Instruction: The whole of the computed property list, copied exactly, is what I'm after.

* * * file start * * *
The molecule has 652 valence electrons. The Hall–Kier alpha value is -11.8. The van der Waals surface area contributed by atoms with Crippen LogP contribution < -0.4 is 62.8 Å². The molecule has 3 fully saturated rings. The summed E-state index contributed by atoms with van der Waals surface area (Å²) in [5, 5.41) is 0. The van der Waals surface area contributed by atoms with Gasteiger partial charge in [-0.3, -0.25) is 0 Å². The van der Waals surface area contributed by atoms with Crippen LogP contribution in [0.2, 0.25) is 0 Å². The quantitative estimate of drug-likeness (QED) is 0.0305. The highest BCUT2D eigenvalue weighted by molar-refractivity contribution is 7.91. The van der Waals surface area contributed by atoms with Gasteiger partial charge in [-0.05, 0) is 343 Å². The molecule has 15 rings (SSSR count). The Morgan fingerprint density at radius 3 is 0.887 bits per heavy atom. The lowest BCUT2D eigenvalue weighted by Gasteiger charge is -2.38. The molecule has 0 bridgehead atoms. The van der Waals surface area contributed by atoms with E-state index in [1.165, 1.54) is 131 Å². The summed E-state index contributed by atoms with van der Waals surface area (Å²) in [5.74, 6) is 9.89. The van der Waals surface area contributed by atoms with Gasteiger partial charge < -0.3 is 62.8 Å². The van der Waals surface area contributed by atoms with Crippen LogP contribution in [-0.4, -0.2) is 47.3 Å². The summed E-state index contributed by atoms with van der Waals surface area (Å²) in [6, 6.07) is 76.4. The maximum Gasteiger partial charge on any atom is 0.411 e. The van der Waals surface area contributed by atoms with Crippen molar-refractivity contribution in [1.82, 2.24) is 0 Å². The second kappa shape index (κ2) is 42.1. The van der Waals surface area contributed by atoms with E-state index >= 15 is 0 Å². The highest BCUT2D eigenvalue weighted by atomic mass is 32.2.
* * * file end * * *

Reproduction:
The molecule has 652 valence electrons. The Hall–Kier alpha value is -11.8. The van der Waals surface area contributed by atoms with Crippen LogP contribution < -0.4 is 62.8 Å². The molecule has 3 fully saturated rings. The summed E-state index contributed by atoms with van der Waals surface area (Å²) in [5, 5.41) is 0. The van der Waals surface area contributed by atoms with Gasteiger partial charge in [-0.3, -0.25) is 0 Å². The van der Waals surface area contributed by atoms with Crippen LogP contribution in [0.2, 0.25) is 0 Å². The quantitative estimate of drug-likeness (QED) is 0.0305. The highest BCUT2D eigenvalue weighted by molar-refractivity contribution is 7.91. The van der Waals surface area contributed by atoms with Gasteiger partial charge in [-0.05, 0) is 343 Å². The molecule has 15 rings (SSSR count). The Morgan fingerprint density at radius 3 is 0.887 bits per heavy atom. The lowest BCUT2D eigenvalue weighted by Gasteiger charge is -2.38. The molecule has 0 bridgehead atoms. The van der Waals surface area contributed by atoms with E-state index in [1.165, 1.54) is 131 Å². The summed E-state index contributed by atoms with van der Waals surface area (Å²) in [5.74, 6) is 9.89. The van der Waals surface area contributed by atoms with Gasteiger partial charge < -0.3 is 62.8 Å². The van der Waals surface area contributed by atoms with Crippen LogP contribution in [-0.4, -0.2) is 47.3 Å². The summed E-state index contributed by atoms with van der Waals surface area (Å²) in [6, 6.07) is 76.4. The maximum Gasteiger partial charge on any atom is 0.411 e. The van der Waals surface area contributed by atoms with Crippen molar-refractivity contribution in [1.82, 2.24) is 0 Å². The second kappa shape index (κ2) is 42.1. The van der Waals surface area contributed by atoms with E-state index >= 15 is 0 Å². The highest BCUT2D eigenvalue weighted by atomic mass is 32.2.